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Understanding Sonar and the use of Fish Finders - Part 1 of 3

Viewer Question: “I would like to see a series of information on understanding sonar. I know fish are arches, however actually the arch size is determined by how long the fish is under the sonar beam. i.e.: the faster the boat is going the shorter the arch.

What about when the fish is right or left of center of the beam will the fish look smaller? Should one be looking for just fish or both fish and structure? You could probably have dozens of sonar topics. Thanks for listening” - Bruce

Hello Bruce,

Understanding sonar (fish finders) is a very important part of fishing, so let’s review some important points when it comes to finding fish.

As far as using fish finders (sonar), there are times when it is more beneficial to use it to find fish and other times it is more beneficial to find structure. Let’s key in on finding fish.


When fishing for suspended fish in deep water – like walleye or salmon for example - you will want to actually look for those nice “arches”. The fish finder (Sonar) will easily locate the fish, because they are suspended and they will mark very easy.

Once you have marked your suspended fish, you can now set you down riggers, planner boards or divers to that particular depth (or use lead core line to get you to the right depth).

Most fish finders will give you an option to mark the fish as arches or as fish symbols. The arch setting is actually more accurate than the fish symbol setting, so be sure to use the arch setting.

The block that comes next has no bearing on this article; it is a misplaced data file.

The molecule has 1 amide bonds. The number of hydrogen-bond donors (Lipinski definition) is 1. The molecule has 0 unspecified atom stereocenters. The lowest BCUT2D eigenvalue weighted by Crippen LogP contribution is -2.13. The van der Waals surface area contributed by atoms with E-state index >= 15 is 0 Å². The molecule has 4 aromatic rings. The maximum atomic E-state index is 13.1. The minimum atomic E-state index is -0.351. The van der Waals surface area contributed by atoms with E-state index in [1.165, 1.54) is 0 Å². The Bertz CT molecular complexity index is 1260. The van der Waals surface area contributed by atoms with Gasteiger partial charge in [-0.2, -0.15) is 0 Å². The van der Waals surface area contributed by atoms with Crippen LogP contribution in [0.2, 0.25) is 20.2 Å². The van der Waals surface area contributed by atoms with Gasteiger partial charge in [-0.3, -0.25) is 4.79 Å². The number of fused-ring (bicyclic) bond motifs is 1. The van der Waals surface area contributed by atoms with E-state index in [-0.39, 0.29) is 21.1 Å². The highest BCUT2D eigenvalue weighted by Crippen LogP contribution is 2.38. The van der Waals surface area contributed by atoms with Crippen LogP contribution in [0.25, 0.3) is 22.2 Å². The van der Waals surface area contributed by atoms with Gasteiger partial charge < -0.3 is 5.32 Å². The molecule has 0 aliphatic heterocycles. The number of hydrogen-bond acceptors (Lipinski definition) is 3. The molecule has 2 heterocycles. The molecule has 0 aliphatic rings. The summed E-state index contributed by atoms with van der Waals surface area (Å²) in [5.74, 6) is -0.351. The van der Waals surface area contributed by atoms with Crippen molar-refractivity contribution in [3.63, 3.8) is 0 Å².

If you see a full arch that means the fish is directly under the boat. The larger the arch is, the bigger the fish is (assuming you are slow trolling when you mark him). If you see a partial arch that means that you have marked half of the fish and that the fish will be on either side of the boat, just outside of the sonar.

In the case of a partial arch, it is more difficult to judge if it was big or not, but at least you will know that you are marking fish. If you continuously mark partial arches that will indicate that the fish are being spooked by your boat/motor and that they are swimming off to the side of the boat.


This will be your indication to put out some planner boards or side divers (like a dipsey diver) to get you lures off to the side of your boat, to where the fish are. If you do not have anything to take your lures off to the side of the boat, then troll in an “S” pattern in order to achieve the same result.

The other thing to keep in mind is that the deeper the water is, the larger the “cone” of the sonar will be, which will give you more coverage.

In Part 2, we will talk about using fish finders (sonar) to find structure – another very important way to put you on to more fish. Stay tuned……


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